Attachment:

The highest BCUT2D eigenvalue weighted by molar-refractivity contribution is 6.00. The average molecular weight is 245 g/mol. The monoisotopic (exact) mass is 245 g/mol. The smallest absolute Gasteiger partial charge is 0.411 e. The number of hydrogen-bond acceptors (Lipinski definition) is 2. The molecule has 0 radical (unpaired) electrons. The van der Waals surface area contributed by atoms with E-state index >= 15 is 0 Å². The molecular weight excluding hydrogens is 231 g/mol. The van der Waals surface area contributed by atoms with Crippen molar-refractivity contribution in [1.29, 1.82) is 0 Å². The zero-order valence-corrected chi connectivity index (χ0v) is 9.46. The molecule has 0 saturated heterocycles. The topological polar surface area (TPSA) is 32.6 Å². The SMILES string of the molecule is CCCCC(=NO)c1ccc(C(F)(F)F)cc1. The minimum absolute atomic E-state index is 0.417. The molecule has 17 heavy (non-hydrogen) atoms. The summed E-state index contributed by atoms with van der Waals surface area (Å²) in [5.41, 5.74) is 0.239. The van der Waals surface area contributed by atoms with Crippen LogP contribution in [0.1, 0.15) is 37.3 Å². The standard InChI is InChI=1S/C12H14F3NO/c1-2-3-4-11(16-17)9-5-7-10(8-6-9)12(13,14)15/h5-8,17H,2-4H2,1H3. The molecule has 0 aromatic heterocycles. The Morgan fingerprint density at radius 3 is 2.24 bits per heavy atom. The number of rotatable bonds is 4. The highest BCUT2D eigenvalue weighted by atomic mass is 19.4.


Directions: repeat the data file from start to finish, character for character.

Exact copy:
The highest BCUT2D eigenvalue weighted by molar-refractivity contribution is 6.00. The average molecular weight is 245 g/mol. The monoisotopic (exact) mass is 245 g/mol. The smallest absolute Gasteiger partial charge is 0.411 e. The number of hydrogen-bond acceptors (Lipinski definition) is 2. The molecule has 0 radical (unpaired) electrons. The van der Waals surface area contributed by atoms with E-state index >= 15 is 0 Å². The molecular weight excluding hydrogens is 231 g/mol. The van der Waals surface area contributed by atoms with Crippen molar-refractivity contribution in [1.29, 1.82) is 0 Å². The zero-order valence-corrected chi connectivity index (χ0v) is 9.46. The molecule has 0 saturated heterocycles. The topological polar surface area (TPSA) is 32.6 Å². The SMILES string of the molecule is CCCCC(=NO)c1ccc(C(F)(F)F)cc1. The minimum absolute atomic E-state index is 0.417. The molecule has 17 heavy (non-hydrogen) atoms. The summed E-state index contributed by atoms with van der Waals surface area (Å²) in [5.41, 5.74) is 0.239. The van der Waals surface area contributed by atoms with Crippen LogP contribution in [0.1, 0.15) is 37.3 Å². The standard InChI is InChI=1S/C12H14F3NO/c1-2-3-4-11(16-17)9-5-7-10(8-6-9)12(13,14)15/h5-8,17H,2-4H2,1H3. The molecule has 0 aromatic heterocycles. The Morgan fingerprint density at radius 3 is 2.24 bits per heavy atom. The number of rotatable bonds is 4. The highest BCUT2D eigenvalue weighted by atomic mass is 19.4.